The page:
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MailTribune.com
  • I am a geek

  • With this installment of Geek Speak, I should probably introduce myself, something I didn't do last time. I'm sure many of you saw my adorable mug in Tempo last week and wondered who I was. Others probably pondered why they should care about what I have to say. Others perhaps tried to figure out how to take my lunch money.
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  • With this installment of Geek Speak, I should probably introduce myself, something I didn't do last time. I'm sure many of you saw my adorable mug in Tempo last week and wondered who I was. Others probably pondered why they should care about what I have to say. Others perhaps tried to figure out how to take my lunch money.
    Rest assured, all of your questions will be answered, or at least the ones I want to answer.
    I came to Southern Oregon from Tacoma, Wash., five years ago to study at SOU. I had delusions of grandeur that I would study music business and use my knowledge to be a successful heavy-metal musician. Then I learned that knowing how the business works does not necessarily mean the business will work for you, so I changed my mind (as 18-year-olds are wont to do).
    After a brief stint in the land of the undeclared major, I discovered journalism and decided that was what I wanted to do.
    Becoming a journalist was the perfect path for me. I originally picked it with plans to go into radio. Then I realized being an entertainment journalist was an option.
    "Wait, I can talk to musicians or filmmakers, ask all the questions I want, and all I need to do is write down their answers and people will pay me for it?!"
    Journalism is, honestly, a career meant for geeks.
    Before SOU, I wouldn't have considered myself a geek. In high school, geek was a derogatory term. Many people still feel that way about the term and its sister label, nerd. I still hear the skepticism in my parents' voices when I refer to myself as a geek or a nerd, as if they want to say, "Why would you put yourself down like that?" — but still want to remain supportive of me.
    I call myself these things — usually geek because it sounds more fun — because of the understanding I have gained of the terms' meanings. Geeks and nerds like their "thing" at a different level than most people. They want to understand every molecule of the thing they like, seeking specific nuggets of information they can throw out at a party when no one really asked. When someone calls you a nerd, or you call yourself a geek, it just means that you really like something.
    Being a geek is not the put down it once was. Geeks have permeated the main stream with shows like "The Big Bang Theory" or "King of the Nerds." Being a geek is cool now.
    Because of that definition, there can be many types of geeks. Even sports fans can be geeks. Think about it. You're getting your fantasy teams lined up, needing to know about every player injury or statistic so you can field the best team. It's your version of Dungeons & Dragons.
    I used to be a big music geek, mainly about guitar (which I tried to play with little success). I wanted to know everything about guitars. I researched what wood types would create what sounds and the effects my favorite guitarists used to create the tones I was hearing in the songs. This is what I was all about in high school. I never used the information for anything. I didn't build a guitar, and my effects pedal collection peaked at two, but I clung to that useless information, knowing that one day, it would mean somthing. Then I got to college and learned what I should have already known: Movies and comic books are really cool!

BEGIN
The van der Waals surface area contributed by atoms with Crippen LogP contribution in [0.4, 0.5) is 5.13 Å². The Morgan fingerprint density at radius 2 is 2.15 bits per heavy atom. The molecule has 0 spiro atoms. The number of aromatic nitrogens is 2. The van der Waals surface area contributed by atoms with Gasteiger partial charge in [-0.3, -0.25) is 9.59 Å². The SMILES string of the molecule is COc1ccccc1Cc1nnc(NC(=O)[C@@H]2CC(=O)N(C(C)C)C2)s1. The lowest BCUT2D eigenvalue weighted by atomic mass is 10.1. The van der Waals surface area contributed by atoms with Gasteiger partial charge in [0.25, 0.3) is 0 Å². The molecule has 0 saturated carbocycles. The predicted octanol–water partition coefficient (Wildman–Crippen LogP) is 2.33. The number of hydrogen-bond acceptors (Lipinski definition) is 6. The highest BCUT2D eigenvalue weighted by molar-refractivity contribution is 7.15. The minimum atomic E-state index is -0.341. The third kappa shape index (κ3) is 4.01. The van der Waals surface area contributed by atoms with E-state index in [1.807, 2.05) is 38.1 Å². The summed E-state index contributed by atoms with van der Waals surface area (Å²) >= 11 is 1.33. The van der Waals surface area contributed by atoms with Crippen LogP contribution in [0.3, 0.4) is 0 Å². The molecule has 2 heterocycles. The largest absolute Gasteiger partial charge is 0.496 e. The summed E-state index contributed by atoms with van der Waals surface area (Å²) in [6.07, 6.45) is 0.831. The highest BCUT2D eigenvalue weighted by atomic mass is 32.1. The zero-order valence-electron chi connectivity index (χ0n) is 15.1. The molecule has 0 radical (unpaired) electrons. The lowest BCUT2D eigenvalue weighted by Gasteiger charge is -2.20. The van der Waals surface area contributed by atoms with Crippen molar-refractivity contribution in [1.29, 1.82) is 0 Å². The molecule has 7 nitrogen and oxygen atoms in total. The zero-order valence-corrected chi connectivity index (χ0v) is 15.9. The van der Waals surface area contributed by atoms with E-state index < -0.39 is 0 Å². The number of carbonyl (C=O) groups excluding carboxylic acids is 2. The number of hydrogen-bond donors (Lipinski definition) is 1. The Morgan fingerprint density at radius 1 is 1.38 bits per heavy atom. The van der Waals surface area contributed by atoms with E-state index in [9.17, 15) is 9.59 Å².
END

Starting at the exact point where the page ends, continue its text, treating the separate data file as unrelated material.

My geek ship sailed under a new flag. Visual pop culture media became what gets me really excited, and I scare people into a corner when I start talking about it. I started spending way too much money on comics, behind-the-scenes books and Blu-rays (because that's pretty much the only way to see cool bonus features anymore). When you're a geek about something, there is no "enough."
    The gathering of this seemingly useless information now has meaning because I have found a career path where my knowledge can actually be put to use.
    In this column, I hope to create a place where geeks in the Rogue Valley can come and read about the stuff I "geek out" about — and hopefully what they geek out about, as well. While I want to look at geeky things that exist on a national or global scale, I also want to highlight things happening in the Rogue Valley. I want to shine a light on the filmmakers, artists and musicians embracing the life of the geek here in Southern Oregon. I also want to get this out of my system a bit so I stop annoying or scaring people at parties.
    Now, I don't claim to be the ultimate authority on geeky things in or out of the Rogue Valley, so here's what you, the reader, can do to help me. Are you writing a comic book? Are you making a movie? Did you just write a song about the numerical value of Pi? Maybe you just want to geek out about the latest Hobbit movie. Let me know about it by emailing me at ihand@mailtribune.com.
    I want to hear about these geek endeavors whether I write about them or not. Hopefully we, as the Rogue Valley geek community, can create something great, and I can take all the credit for it.
    I want this column to be fun, not dry. I'll do my best not to become side-tracked with technical jargon and industry terms so that, maybe, I can turn some of you on to the things I think are cool.
    Perhaps my delusions of granduer haven't gone away, maybe they just switched their focus somewhere else, to a flatter stage.
    As for my lunch money, I bring a sack lunch. Check and mate.
    Ian Hand is assistant editor for Tempo and an enormous geek. Follow him on Twitter @IanHand_MT
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